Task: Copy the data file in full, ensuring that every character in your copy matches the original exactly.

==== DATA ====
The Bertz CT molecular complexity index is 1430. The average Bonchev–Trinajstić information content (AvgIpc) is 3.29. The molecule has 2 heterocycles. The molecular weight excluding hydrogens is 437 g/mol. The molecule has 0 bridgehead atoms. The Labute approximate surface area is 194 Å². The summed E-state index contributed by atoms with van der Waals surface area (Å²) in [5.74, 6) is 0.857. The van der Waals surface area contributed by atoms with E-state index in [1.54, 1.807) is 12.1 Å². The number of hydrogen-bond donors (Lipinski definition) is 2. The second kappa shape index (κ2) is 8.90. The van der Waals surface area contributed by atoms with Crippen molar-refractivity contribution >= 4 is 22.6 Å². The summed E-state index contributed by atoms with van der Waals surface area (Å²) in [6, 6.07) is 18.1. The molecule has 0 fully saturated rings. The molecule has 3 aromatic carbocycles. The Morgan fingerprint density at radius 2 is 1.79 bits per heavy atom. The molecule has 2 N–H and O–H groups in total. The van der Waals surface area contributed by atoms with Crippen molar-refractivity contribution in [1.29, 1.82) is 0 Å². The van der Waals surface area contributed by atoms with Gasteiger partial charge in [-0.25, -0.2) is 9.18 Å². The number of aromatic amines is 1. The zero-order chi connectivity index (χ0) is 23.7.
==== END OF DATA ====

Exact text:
The Bertz CT molecular complexity index is 1430. The average Bonchev–Trinajstić information content (AvgIpc) is 3.29. The molecule has 2 heterocycles. The molecular weight excluding hydrogens is 437 g/mol. The molecule has 0 bridgehead atoms. The Labute approximate surface area is 194 Å². The summed E-state index contributed by atoms with van der Waals surface area (Å²) in [5.74, 6) is 0.857. The van der Waals surface area contributed by atoms with E-state index in [1.54, 1.807) is 12.1 Å². The number of hydrogen-bond donors (Lipinski definition) is 2. The second kappa shape index (κ2) is 8.90. The van der Waals surface area contributed by atoms with Crippen molar-refractivity contribution >= 4 is 22.6 Å². The summed E-state index contributed by atoms with van der Waals surface area (Å²) in [6, 6.07) is 18.1. The molecule has 0 fully saturated rings. The molecule has 3 aromatic carbocycles. The Morgan fingerprint density at radius 2 is 1.79 bits per heavy atom. The molecule has 2 N–H and O–H groups in total. The van der Waals surface area contributed by atoms with Crippen molar-refractivity contribution in [1.29, 1.82) is 0 Å². The van der Waals surface area contributed by atoms with Gasteiger partial charge in [-0.25, -0.2) is 9.18 Å². The number of aromatic amines is 1. The zero-order chi connectivity index (χ0) is 23.7.